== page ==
“While I support a periodic review of the parking ordinances and right size what the market really requires, I think the decisions should be particularly local,” Ridley says. “Greenville Avenue has little on-site and limited off-site parking. If we eliminate parking requirements for Greenville businesses, we will see a proliferation of bars because zoning doesn’t limit the number of bars.”
The late night SUP gives the City some oversight, but Ridley believes parking requirements act as a ceiling to keep the number of bars on Greenville at a manageable level.
LGNA is also concerned about the potential proliferation of bars along Greenville in a battle that has lasted generations. McAuley says she hopes the City won’t allow too many exceptions under existing regulations, upsetting the tenuous balance that seems in place right now.
What to do about I-345?
I-345, the short federal highway that connects I-45 and U.S. 75 (Central Expressway), bisects District 14 as it divides Deep Ellum from Downtown. There has been a decade-long debate that has grown in decibel level over the years about the future of this elevated highway.
“I-345 is approaching the end of its structural life and there are several options to consider,” Ridley says. “I-345 has been a barrier separating Downtown and Deep Ellum since it was built. I would like to see that barrier removed and substitute something that liberates the land currently under the highway for economic development and stitching those two areas of the city back together.”
Richmond Avenue improvements
Ridley plans more public input on the Richmond repaving “hybrid” option of one protected bike lane heading east and the south side of the Richmond curb retained for automobile parking.
“I slowed the process down,“ Ridley says. “Let’s get it right, and put it out to the citizens.”
What will he hear? Some citizens like bike lanes, and some citizens don’t want to give up their right to park on Richmond.
Board and Commission appointees
Even though council elections are held in May and the official swearing-in is in June, the current members of boards and commissions appointed by Blewett can serve until October 1. Ridley says he would prefer that the current appointees step down so he can move forward with his selections and wrote letters asking them to step aside prior to October 1 so he can get his team in place. A few have responded they will resign, but most have not, he says. Ridley says he has “a good idea” of who he will appoint to the big ones — Plan Commission and Park Board — but will not publicize those selections until he can officially nominate them.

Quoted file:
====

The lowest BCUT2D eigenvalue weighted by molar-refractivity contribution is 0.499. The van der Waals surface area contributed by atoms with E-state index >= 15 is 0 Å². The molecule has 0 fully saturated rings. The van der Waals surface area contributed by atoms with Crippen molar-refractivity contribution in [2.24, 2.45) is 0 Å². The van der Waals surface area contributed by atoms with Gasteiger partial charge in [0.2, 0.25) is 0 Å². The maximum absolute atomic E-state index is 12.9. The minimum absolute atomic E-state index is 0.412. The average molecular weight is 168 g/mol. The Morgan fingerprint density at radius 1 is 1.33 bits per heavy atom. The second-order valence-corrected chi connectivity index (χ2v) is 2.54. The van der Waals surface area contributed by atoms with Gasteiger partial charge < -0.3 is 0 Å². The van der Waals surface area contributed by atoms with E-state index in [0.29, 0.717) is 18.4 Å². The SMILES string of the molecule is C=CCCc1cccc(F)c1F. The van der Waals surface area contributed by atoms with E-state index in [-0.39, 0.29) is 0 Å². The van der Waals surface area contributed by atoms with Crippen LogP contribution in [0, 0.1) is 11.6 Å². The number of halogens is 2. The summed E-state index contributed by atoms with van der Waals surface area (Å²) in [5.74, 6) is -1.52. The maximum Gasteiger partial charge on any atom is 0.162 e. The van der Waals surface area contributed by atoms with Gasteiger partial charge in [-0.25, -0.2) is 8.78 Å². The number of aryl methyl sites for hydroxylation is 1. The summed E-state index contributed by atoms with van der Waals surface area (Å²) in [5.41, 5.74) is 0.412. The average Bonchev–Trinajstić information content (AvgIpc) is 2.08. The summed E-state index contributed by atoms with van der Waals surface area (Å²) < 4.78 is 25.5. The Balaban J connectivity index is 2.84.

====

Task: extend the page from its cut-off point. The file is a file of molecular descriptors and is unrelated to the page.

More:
Led by Council member Omar Narvaez, the City has asked members of the short-term rental (STR) ownership community and neighborhood advocates to find a compromise on regulating short-term rentals in Dallas. Previous committees on this issue led to suggestions that Ridley says he questions.
He’s skeptical about whether STRs are compatible at all with single-family neighborhoods, saying they deprive the City of affordable housing and benefit real estate owners who curry tourists.
“Who are we going to favor — our permanent residents or tourists?” says Ridley, noting that most STR’s aren’t registered and don’t pay hotel occupancy taxes.
Residential high rise inspections
According to Ridley, Dallas does not have an inspection requirement for buildings older than 40 years. In the aftermath of the Surfside, Florida, condominium collapse, Ridley says he intends to push for the adoption of an ordinance requiring owners of buildings more than 40 years old and above a certain height to perform structural inspections on a periodic basis.
The inspections would be done by licensed engineers hired and paid for by the owner and the reports filed with the city. The reports would be reviewed by the City, and major structural repairs called for by the engineer would be required for the building to maintain a certificate of occupancy.
“It is not unreasonable for these buildings to be inspected for such a life safety issue,” Ridley says.
Accessibility and Communication
Ridley will continue the tradition of a District 14 Facebook page, and his email address for citizen contact is email@example.com. He says he’ll periodically send a newsletter to constituents, keeping them abreast of District 14 issues.
The City provides Council members with two staffers. Ridley has a liaison, Max Sanchez, already on staff, and an assistant, Kayleigh Rice, to support his outreach and help District 14 residents navigate City Hall. They can be reached at firstname.lastname@example.org and email@example.com. The District 14 phone number is 214-670-5415.
The Council next meets at 9 a.m. Wednesday, Aug. 11, ending its summer recess. Budgeting for the next fiscal year will be front and center. Check with the Advocate for dates and times of neighborhood meetings to be held discussing budget priorities.